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World Carpet History

A carpet is a textile floor covering consisting of an upper layer of "pile" attached to a backing. The pile is generally either made from wool or a manmade fibre such as polypropylene,nylon or polyester and usually consists of twisted tufts which are often heat-treated to maintain their structure.

The term "Carpet" derives from Old Italian carpita, "carpire" meaning to pluck. The term "carpet" is used interchangeably with the term "rug." But, they are not the same thing. A carpet stretches from wall-to-wall while a rug does not. Though this is considered a modern American usage and rugs have been considered in the past as of lower quality and/or of smaller size, with carpets quite often having finished ends. Only with the opening of trade routes in the 17th century were significant numbers of Persian rugs introduced to Western Europe. Historically the word was also used for table and wall coverings, as carpets were not commonly used on the floor in European interiors until the 18th century.

Woven
The carpet is produced on a loom quite similar to woven cloth. The pile can be plush or berber. Plush carpet is a cut pile and berber carpet is a loop pile. There are new styles of carpet combining the two styles called cut and loop carpeting. Normally many colored yarns are used and this process is capable of producing intricate patterns from pre-determined designs (although some limitations apply to certain weaving methods with regard to accuracy of pattern within the carpet).[citation needed] These carpets are usually the most expensive due to the relatively slow speed of the manufacturing process.

 

Needlefelt
These carpets are more technologically advanced. Needle felts are produced by electrostatic attraction of individual synthetic fibres forming an extremely durable carpet. These carpets are normally found in the contract market such as hotels etc. where there is a lot of traffic.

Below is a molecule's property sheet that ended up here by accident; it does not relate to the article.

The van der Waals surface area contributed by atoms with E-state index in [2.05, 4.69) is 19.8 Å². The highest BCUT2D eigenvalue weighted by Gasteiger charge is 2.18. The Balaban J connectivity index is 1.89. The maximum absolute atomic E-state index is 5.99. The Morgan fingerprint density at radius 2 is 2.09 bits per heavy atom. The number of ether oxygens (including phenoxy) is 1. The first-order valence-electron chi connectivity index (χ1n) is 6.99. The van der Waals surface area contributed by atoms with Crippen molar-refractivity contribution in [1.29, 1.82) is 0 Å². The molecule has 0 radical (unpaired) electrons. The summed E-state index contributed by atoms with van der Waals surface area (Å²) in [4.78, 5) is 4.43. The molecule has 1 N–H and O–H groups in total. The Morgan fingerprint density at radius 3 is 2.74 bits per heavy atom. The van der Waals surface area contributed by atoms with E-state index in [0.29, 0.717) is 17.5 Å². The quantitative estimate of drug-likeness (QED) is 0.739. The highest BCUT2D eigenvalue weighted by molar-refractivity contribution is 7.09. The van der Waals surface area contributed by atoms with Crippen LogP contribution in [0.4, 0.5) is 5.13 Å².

Knotted
On a knotted pile carpet (formally, a supplementary weft cut-loop pile carpet), the structural weft threads alternate with a supplementary weft that rises at right angles to the surface of the weave. This supplementary weft is attached to the warp by one of three knot types, such as shag which was popular in the 1970s, to form the pile or nap of the carpet. Knotting by hand is most prevalent in Oriental rugs and carpets. Kashmir carpets are also hand-knotted.

 

Tufted
These are carpets that have their pile injected into a backing material, which is itself then bonded to a secondary backing comprising a woven hessian weave or a man made alternative to provide stability. This is the most common method of manufacturing of domestic carpets for floor covering purposes in the world.

 

Others
A flatweave carpet is created by interlocking warp (vertical) and weft (horizontal) threads. Types of oriental flatwoven carpet includekilim, soumak, plain weave, and tapestry weave. Types of European flatwoven carpets include Venetian, Dutch, damask, list, haircloth, andingrain (aka double cloth, two-ply, triple cloth, or three-ply).

A hooked rug is a simple type of rug handmade by pulling strips of cloth such as wool or cotton through the meshes of a sturdy fabric such as burlap. This type of rug is now generally made as a handicraft.

 

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